verb (used without object)
verb (used with object)
- to absorb or take in or up by absorption: Blotting paper soaks up ink.
- to absorb with one's mind or senses; take in: to soak up information.
- Slang. to drink to excess: He can really soak up the booze.
Origin of soak
Examples from the Web for soaked
In its over 1,000-year history, the land has soaked in the blood of millions of people.Rebranding The Land of Mongol Warriors & Ivan The Terrible|Anna Nemtsova|December 25, 2014|DAILY BEAST
The dead one's rifle lies purposelessly near the soaked one's feet.
The soaked one squats on the bridge, eyes furious and downcast.
My gloved fingertips, soaked with blood on his pulseless groin, started to vibrate.Real Life Lazarus: When Patients Rise From the Dead|Sandeep Jauhar|August 21, 2014|DAILY BEAST
I was content to copy, and in copying I soaked up valuable lessons—about hard work, about art, and about my own limitations.There’s Nothing Wrong—and a Lot That’s Right—About Copying Other Artists|Malcolm Jones|January 26, 2014|DAILY BEAST
If he do not obtain shelter, he will soon be soaked to the skin.The Flag of Distress|Mayne Reid
Brewis is made of crusts and dry pieces of bread, soaked a good while in hot milk, mashed up, and eaten with salt.Mrs. Hale's Receipts for the Million|Sarah Josepha Hale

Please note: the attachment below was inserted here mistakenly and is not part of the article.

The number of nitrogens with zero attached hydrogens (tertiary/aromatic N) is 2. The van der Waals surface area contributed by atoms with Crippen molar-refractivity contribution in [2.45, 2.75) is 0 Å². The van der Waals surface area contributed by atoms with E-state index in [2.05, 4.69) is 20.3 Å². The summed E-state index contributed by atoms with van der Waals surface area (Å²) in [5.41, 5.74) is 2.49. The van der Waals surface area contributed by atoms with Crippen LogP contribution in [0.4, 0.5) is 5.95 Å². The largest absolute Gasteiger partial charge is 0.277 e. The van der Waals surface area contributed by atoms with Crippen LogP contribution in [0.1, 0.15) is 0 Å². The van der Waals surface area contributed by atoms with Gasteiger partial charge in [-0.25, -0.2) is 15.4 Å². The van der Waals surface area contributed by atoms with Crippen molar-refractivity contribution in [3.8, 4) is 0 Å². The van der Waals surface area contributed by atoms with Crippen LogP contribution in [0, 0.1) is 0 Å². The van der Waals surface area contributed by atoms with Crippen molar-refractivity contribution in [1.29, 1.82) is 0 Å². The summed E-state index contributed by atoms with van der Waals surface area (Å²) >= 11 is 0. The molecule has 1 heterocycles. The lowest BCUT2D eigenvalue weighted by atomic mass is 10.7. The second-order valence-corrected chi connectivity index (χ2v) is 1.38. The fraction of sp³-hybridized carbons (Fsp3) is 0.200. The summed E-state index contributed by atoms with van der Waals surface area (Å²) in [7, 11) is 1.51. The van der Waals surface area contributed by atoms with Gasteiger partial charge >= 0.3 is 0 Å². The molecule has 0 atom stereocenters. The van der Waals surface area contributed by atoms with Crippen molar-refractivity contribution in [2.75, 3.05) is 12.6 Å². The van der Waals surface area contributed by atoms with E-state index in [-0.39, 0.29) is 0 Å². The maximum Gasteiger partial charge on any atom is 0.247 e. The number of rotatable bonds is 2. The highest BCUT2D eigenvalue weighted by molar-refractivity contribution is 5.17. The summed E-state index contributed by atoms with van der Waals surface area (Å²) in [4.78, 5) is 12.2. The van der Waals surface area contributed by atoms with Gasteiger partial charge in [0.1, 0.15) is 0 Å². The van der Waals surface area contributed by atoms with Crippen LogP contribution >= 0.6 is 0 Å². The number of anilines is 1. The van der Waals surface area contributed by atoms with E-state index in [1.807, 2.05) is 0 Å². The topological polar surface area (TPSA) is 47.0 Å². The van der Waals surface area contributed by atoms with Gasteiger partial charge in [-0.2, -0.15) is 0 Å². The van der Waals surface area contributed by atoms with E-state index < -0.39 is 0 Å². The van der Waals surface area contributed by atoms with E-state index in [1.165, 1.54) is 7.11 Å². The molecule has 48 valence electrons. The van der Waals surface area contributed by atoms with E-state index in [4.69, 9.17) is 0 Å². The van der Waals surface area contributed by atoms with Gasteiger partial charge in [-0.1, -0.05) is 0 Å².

Our clothes, saddles, blankets, and food were soaked to a pulp.
A gallon of water is the least in which either of them should be soaked.The Young Housekeeper's Friend|Mrs. (Mary Hooker) Cornelius
So he ran down into the pond as fast as he could run and soaked himself in the water.Lulu, Alice and Jimmie Wibblewobble|Howard R. Garis
British Dictionary definitions for soaked
Word Origin for soak
Word Origin and History for soaked
Old English socian (intransitive) "to soak, to lie in liquid," from Proto-Germanic *sukon (cf. West Flemish soken), possibly from PIE *sug-, from root *seue- (2) "to take liquid" (see sup (v.2)). Transitive sense "drench, permeate thoroughly" is from mid-14c.; that of "cause to lie in liquid" is from early 15c. Meaning "take up by absorption" is from 1550s. Slang meaning "to overcharge" first recorded 1895. Related: Soaked; soaking. As a noun, mid-15c., from the verb.